The Real Cost of Bubbles

Jason Hartman
5 min readDec 28, 2021


Well, it’s the end of another year, which means it’s time for some 2022 predictions. There is a lot of concern that the housing market is in a bubble and that we are at the peak. Everyone has been concerned with bubbles since the Dutch tulip bubble of the 1630s and probably long before that; the history of bubbles is long in human culture and experience. When trying to answer this question, we can’t just look at the price of housing. We have to look at the cost of housing — the real cost: how much does it cost monthly to buy and own that house. We can’t just consider the sticker price. When interest rates are artificially low as they are now and when we’re living in an era of financial repression, the monthly payment is the key factor that determines affordability. Monthly payments are influenced by interest rates and that should be compared to income growth which is clearly not keeping up with inflation.

Jason took his dog to the veterinarian last week and the doctor said that all the vendors, pharmaceutical companies and medical suppliers for all the supplies they need to run a veterinary clinic traditionally raise their prices each year as a normal occurrence because we’ve all come to accept inflation as just “the way it is.” Absurd! It doesn’t have to be that way according to Jason. Why do we have to have inflation? Jason knows everyone will cite the Phillips Curve and the Fed’s 2% target inflation rate because it’s a measure of employment vs inflation and has to be kept in a sweet spot to keep everything “just right” in our centrally planned economy. But as you know, Jason believes in a free market economy where the price of money and the price of interest rates is set by supply and demand. Imagine that! But that’s just not what we have. Unfortunately, it doesn’t matter what Jason or you and I believe; what matters is the reality we have and inflation is on a tear. The veterinarian continued to report that all of those manufacturers and suppliers raise prices twice a year now and those prices are up about 12%. That’s real inflation vs the fake inflation rate associated with the Consumer Price Index, which as Jason has mentioned many times, is highly manipulated through weighting, substitution and hedonic indexing.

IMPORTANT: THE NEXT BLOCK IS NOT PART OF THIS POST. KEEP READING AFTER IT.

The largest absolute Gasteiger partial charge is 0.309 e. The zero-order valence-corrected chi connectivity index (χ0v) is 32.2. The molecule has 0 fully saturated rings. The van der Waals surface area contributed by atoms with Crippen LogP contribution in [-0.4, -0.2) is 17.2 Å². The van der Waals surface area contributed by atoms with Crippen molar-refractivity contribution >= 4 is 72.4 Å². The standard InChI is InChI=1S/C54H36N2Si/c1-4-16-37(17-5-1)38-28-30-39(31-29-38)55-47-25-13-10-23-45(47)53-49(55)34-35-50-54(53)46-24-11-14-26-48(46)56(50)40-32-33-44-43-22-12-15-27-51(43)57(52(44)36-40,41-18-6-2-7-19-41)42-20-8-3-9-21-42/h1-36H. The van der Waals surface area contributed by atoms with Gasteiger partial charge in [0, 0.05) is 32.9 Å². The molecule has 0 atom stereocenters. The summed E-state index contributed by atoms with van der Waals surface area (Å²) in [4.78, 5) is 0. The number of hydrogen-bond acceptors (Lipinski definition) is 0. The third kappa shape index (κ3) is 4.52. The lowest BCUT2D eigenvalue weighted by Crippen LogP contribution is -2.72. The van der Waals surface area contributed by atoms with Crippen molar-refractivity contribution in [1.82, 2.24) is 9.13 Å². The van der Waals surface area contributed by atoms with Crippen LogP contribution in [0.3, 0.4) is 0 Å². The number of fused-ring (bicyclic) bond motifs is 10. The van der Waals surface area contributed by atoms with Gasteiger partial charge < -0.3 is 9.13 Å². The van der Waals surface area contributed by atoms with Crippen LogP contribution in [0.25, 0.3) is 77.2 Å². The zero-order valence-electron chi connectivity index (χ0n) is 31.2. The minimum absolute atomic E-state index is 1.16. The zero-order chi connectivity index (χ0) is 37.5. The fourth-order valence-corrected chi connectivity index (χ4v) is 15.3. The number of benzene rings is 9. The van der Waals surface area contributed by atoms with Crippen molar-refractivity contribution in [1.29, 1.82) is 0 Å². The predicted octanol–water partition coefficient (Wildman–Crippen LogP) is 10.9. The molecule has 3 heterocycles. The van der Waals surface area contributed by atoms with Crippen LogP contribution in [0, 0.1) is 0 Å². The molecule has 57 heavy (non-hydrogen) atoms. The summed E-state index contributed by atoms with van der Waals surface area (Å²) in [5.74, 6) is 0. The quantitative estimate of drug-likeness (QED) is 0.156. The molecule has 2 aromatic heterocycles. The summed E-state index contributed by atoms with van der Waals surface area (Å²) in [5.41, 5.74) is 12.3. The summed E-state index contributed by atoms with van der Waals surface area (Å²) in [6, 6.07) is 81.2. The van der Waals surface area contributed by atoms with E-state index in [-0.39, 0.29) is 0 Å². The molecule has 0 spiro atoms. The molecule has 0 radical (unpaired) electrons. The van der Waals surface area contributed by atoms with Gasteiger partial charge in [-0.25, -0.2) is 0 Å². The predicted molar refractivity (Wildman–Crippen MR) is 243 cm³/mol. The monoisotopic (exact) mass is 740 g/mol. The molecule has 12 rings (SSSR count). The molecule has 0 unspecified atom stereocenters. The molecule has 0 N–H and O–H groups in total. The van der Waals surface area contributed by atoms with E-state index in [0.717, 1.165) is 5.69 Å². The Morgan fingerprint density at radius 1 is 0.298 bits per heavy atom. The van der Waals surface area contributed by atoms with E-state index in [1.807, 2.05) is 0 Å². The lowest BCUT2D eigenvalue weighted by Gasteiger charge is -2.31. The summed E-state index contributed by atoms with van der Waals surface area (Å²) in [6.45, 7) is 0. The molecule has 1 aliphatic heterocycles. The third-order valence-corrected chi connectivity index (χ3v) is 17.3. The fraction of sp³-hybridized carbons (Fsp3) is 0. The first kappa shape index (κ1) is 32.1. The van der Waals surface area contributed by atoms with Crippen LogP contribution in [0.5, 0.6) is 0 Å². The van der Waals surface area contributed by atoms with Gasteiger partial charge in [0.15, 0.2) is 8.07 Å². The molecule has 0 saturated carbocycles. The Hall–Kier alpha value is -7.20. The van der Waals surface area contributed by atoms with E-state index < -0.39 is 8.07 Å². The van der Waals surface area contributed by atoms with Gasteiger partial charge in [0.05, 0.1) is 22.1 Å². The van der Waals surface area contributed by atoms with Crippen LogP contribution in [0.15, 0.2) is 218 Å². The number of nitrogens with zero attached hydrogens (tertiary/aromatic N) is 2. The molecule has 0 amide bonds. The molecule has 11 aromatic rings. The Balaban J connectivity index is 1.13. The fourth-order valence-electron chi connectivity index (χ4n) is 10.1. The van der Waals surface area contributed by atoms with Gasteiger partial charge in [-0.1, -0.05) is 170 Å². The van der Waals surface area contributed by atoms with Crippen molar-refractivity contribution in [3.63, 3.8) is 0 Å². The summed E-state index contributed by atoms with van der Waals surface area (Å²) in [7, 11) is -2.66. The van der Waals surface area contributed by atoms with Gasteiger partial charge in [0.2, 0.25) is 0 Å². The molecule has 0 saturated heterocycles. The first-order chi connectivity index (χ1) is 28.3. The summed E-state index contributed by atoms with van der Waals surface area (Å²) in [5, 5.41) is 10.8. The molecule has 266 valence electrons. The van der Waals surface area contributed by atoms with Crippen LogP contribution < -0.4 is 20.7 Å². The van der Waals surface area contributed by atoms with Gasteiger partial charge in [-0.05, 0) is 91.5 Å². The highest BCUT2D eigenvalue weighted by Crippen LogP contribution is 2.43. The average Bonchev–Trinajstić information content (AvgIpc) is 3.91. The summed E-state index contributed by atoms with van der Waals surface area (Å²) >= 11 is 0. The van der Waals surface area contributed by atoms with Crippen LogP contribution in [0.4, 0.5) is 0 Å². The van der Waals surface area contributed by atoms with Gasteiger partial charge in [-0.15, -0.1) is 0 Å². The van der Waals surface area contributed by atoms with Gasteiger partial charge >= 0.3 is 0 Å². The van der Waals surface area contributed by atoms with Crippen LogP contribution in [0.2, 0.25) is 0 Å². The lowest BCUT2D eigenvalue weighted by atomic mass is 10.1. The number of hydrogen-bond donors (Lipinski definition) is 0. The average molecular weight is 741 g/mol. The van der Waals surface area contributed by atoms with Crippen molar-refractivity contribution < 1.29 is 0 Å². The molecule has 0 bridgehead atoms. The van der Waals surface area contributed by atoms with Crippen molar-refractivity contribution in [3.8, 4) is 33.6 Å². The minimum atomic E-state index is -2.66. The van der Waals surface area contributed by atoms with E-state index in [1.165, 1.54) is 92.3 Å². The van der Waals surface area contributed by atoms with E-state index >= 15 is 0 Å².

What Goes Up Must Come Down

Back to our current bubble. Everyone is concerned that the market will tank, that they will buy now and then be left a greater fool. But Jason wants to remind you that no matter what you pay, some greater fool will come along and pay more. We’ve seen that throughout history, and just remember how important housing is to the elites, central planners and to the people who run our economy. We do not have a free market economy; we have a centrally planned, managed economy. Good or bad, that’s the reality and it’s been our reality for a long, long time. So, how important is housing exactly? Housing is incredibly important, not only as a measure of the economy, but it’s also important as a stimulant for the economy. It comprises a large part of it.

According to Timeshatter: “The housing market has significant importance for the broader economy. Accounting for about 17.5% of the US GDP.” Just think of how significant that is; 17.5% of the entire economy being just the housing market! The gross domestic product is highly manipulated like everything else because a lot of stuff goes in there that shouldn’t, such as government projects, infrastructure spending bills, etc. These shouldn’t be a part of the GDP, this is not production, just government spending into the economy. Jason agrees that it can have a Keynesian stimulatory effect, but it’s not GDP… Just imagine if you took the real GDP (Jason has done numerous podcasts on this subject) and the housing percentage in the real GDP would be a much higher percentage, maybe even 30%.